Types Of Diabetes

In the simplest terms . . . diabetes mellitus (commonly referred to as just
"diabetes") is a blood sugar disease . . . a disease in which the body either does not produce or does not properly utilize insulin.

Insulin is a hormone that is needed to convert sugar, starches and other food into energy needed for daily life. Because diabetics have a problem with insulin, their body's can't use glucose (blood sugar) for energy, which results in elevated blood glucose levels (hyperglycemia) and the eventual urination of sugar out of their bodies. As a result . . . diabetics can literally starve themselves to death.

There are three main types of diabetes:

  • Type 1 ("insulin-dependent" and previously called "juvenile diabetes"). Type 1 diabetes is associated with a malfunctioning pancreas which does not produce adequate amounts of insulin. It develops most often in children and young adults. Type 1 diabetes is traditionally treated with insulin.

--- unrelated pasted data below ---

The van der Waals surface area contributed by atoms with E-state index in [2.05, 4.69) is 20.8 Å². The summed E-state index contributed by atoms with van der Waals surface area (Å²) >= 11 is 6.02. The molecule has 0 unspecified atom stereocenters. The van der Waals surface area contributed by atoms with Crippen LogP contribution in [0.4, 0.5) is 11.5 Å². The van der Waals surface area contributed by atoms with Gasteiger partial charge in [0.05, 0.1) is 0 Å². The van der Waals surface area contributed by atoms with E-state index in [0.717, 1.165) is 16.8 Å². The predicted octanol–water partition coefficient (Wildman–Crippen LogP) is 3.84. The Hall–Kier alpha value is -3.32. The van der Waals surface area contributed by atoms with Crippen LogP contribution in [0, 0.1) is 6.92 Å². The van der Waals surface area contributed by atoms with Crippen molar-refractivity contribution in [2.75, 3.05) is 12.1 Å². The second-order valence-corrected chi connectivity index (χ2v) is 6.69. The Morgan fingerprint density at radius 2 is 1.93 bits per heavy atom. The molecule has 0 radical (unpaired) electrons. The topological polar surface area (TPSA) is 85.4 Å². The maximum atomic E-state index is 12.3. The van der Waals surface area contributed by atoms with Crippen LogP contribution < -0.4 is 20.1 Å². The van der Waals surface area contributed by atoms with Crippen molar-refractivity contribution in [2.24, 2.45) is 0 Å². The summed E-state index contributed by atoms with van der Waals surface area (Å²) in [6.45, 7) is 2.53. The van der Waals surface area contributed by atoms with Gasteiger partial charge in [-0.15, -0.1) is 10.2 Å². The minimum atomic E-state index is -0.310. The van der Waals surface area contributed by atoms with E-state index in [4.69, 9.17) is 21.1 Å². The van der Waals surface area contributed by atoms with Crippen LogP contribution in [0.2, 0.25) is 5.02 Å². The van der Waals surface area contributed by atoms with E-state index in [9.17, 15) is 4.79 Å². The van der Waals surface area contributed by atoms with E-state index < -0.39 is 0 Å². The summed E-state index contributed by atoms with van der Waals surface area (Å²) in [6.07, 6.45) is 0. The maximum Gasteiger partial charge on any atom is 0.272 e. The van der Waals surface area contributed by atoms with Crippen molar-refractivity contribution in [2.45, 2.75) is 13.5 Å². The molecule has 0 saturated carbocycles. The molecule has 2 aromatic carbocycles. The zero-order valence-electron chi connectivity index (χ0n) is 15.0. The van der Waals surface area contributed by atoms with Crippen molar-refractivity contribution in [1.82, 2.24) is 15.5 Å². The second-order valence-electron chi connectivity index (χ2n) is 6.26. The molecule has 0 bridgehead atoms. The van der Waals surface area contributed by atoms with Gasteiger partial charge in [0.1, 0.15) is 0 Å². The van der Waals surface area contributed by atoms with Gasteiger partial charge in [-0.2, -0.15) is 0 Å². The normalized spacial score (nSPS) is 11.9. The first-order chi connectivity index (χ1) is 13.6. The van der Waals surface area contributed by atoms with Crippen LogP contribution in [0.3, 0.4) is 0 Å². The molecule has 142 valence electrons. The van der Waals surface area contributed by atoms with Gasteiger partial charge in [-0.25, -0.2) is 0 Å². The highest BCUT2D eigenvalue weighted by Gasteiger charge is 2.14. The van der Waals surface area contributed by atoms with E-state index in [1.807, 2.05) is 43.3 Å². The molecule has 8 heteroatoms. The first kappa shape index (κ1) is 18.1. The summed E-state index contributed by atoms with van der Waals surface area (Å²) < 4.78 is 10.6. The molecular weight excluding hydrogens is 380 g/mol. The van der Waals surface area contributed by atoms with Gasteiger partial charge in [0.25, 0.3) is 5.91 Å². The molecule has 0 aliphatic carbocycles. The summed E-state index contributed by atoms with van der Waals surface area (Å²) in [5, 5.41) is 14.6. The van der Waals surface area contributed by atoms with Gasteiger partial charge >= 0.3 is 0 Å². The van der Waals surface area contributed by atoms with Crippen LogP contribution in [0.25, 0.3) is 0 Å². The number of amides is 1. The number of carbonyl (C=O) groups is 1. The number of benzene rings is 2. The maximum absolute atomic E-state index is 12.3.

• Type 2 ("noninsulin-dependent" or sometomes called "adult-onset diabetes"). Type 2 diabetes is associated with insulin resistant cells. It is much more common and usually develops in older adults. Type 2 diabetes is now being found at younger ages and is even being diagnosed among children and teens.
  • Gestational (pregnancy-related). Some women develop diabetes during pregnancy usually toward the end of pregnancy. It effects approximately 3 to 5 percent of all pregnant women. Although it goes away after pregnancy, these women have a higher risk for developing type 2 diabetes later in life.